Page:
There were some successes in holding to account perpetrators of human rights abuses.

  • In August, a civilian court convicted retired General Rito Alejo del Rio to 26 years in prison for the murder of a peasant farmer by paramilitaries. The court found that Rito Alejo del Río did not participate directly in this and the many other killings committed in the area under his command, but maintained close links with paramilitaries, allowing them to commit abuses with impunity.

The vast majority of those responsible for human rights abuses continued to evade justice. Those involved in human rights-related criminal cases, such as lawyers and witnesses, were threatened and killed.

  • On 10 October, a man aimed a gun at Alfamir Castillo, the mother of a man killed by soldiers in 2009 in Valle del Cauca Department, and threatened to kill her and her lawyers, Jorge Molano and Germán Romero. The attack took place days before a court hearing into the involvement of four army officers in the case; seven soldiers were already serving long prison terms for the killing.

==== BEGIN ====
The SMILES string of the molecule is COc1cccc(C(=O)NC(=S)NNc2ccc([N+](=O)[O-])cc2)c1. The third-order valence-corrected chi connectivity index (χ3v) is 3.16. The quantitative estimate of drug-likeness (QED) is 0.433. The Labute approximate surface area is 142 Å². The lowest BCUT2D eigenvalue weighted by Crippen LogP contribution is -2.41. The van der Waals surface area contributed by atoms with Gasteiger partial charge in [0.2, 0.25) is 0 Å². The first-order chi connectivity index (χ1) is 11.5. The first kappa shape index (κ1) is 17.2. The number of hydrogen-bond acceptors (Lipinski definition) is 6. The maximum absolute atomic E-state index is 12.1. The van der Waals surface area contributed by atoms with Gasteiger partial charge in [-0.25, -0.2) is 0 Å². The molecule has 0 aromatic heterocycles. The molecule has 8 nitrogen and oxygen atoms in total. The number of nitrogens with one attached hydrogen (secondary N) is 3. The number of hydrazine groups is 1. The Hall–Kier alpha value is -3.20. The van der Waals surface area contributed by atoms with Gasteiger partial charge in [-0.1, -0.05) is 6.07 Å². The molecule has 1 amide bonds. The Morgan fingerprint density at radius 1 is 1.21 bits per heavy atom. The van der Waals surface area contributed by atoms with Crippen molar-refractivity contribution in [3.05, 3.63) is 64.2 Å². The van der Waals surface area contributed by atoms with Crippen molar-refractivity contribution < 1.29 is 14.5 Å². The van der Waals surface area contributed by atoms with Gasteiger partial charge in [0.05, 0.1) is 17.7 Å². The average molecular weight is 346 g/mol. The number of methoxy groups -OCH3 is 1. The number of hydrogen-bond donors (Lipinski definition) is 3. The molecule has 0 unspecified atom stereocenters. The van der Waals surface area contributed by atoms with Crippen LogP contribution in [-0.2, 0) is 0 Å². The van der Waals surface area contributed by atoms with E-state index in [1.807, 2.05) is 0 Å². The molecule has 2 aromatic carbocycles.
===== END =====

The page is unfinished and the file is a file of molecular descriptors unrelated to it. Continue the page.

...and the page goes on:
Two laws threatened to exacerbate impunity. In June, Congress approved the “legal framework for peace”, which could allow human rights abusers to evade justice. In December, Congress approved a reform to the Constitution which will give the military greater control over criminal investigations implicating members of the security forces in human rights violations and could see many cases of human rights violations transferred to the military justice system, contrary to international human rights standards. In October, 11 UN Special Rapporteurs and Independent Experts criticized the reform.